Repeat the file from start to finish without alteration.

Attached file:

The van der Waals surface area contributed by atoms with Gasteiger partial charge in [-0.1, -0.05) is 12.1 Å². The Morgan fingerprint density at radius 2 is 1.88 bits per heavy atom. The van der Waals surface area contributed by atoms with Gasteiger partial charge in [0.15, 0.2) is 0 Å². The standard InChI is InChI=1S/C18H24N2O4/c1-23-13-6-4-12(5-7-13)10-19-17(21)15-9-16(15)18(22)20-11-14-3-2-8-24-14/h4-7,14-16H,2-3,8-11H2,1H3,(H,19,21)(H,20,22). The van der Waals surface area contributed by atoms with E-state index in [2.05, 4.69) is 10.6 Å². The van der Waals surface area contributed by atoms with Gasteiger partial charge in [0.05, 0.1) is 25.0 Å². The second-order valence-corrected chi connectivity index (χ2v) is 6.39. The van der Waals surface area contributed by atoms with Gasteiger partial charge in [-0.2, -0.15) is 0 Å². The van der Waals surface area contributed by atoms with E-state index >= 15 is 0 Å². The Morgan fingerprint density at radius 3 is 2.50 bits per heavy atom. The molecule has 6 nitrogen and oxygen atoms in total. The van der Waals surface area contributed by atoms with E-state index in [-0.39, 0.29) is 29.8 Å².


The van der Waals surface area contributed by atoms with Gasteiger partial charge in [-0.1, -0.05) is 12.1 Å². The Morgan fingerprint density at radius 2 is 1.88 bits per heavy atom. The van der Waals surface area contributed by atoms with Gasteiger partial charge in [0.15, 0.2) is 0 Å². The standard InChI is InChI=1S/C18H24N2O4/c1-23-13-6-4-12(5-7-13)10-19-17(21)15-9-16(15)18(22)20-11-14-3-2-8-24-14/h4-7,14-16H,2-3,8-11H2,1H3,(H,19,21)(H,20,22). The van der Waals surface area contributed by atoms with E-state index in [2.05, 4.69) is 10.6 Å². The van der Waals surface area contributed by atoms with Gasteiger partial charge in [0.05, 0.1) is 25.0 Å². The second-order valence-corrected chi connectivity index (χ2v) is 6.39. The van der Waals surface area contributed by atoms with Gasteiger partial charge in [-0.2, -0.15) is 0 Å². The van der Waals surface area contributed by atoms with E-state index >= 15 is 0 Å². The Morgan fingerprint density at radius 3 is 2.50 bits per heavy atom. The molecule has 6 nitrogen and oxygen atoms in total. The van der Waals surface area contributed by atoms with E-state index in [-0.39, 0.29) is 29.8 Å².